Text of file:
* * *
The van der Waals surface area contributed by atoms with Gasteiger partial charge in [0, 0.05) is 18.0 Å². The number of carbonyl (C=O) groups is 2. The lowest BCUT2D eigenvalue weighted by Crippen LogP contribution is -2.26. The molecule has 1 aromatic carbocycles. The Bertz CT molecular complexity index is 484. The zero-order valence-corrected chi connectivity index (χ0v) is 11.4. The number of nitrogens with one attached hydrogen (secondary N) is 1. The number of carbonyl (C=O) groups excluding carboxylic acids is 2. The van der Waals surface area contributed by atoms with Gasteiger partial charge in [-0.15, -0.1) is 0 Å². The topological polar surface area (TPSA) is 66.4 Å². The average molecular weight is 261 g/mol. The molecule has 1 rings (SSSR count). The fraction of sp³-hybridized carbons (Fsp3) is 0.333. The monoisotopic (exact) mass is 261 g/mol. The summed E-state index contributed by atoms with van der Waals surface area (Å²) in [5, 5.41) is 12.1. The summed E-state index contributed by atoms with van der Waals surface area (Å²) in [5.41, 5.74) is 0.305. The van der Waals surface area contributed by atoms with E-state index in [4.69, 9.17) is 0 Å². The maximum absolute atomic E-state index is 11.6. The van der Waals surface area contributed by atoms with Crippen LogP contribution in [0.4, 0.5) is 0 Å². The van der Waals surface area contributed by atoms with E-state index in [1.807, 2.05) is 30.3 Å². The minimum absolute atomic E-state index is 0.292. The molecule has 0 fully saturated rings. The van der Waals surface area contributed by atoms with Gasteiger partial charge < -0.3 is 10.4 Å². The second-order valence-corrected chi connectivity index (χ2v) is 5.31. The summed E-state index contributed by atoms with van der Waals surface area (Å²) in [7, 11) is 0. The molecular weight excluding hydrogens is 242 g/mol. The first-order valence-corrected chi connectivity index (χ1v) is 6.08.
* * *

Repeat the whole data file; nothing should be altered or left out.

The van der Waals surface area contributed by atoms with Gasteiger partial charge in [0, 0.05) is 18.0 Å². The number of carbonyl (C=O) groups is 2. The lowest BCUT2D eigenvalue weighted by Crippen LogP contribution is -2.26. The molecule has 1 aromatic carbocycles. The Bertz CT molecular complexity index is 484. The zero-order valence-corrected chi connectivity index (χ0v) is 11.4. The number of nitrogens with one attached hydrogen (secondary N) is 1. The number of carbonyl (C=O) groups excluding carboxylic acids is 2. The van der Waals surface area contributed by atoms with Gasteiger partial charge in [-0.15, -0.1) is 0 Å². The topological polar surface area (TPSA) is 66.4 Å². The average molecular weight is 261 g/mol. The molecule has 1 rings (SSSR count). The fraction of sp³-hybridized carbons (Fsp3) is 0.333. The monoisotopic (exact) mass is 261 g/mol. The summed E-state index contributed by atoms with van der Waals surface area (Å²) in [5, 5.41) is 12.1. The summed E-state index contributed by atoms with van der Waals surface area (Å²) in [5.41, 5.74) is 0.305. The van der Waals surface area contributed by atoms with E-state index in [4.69, 9.17) is 0 Å². The maximum absolute atomic E-state index is 11.6. The van der Waals surface area contributed by atoms with Crippen LogP contribution in [0.4, 0.5) is 0 Å². The van der Waals surface area contributed by atoms with E-state index in [1.807, 2.05) is 30.3 Å². The minimum absolute atomic E-state index is 0.292. The molecule has 0 fully saturated rings. The van der Waals surface area contributed by atoms with Gasteiger partial charge < -0.3 is 10.4 Å². The second-order valence-corrected chi connectivity index (χ2v) is 5.31. The summed E-state index contributed by atoms with van der Waals surface area (Å²) in [7, 11) is 0. The molecular weight excluding hydrogens is 242 g/mol. The first-order valence-corrected chi connectivity index (χ1v) is 6.08.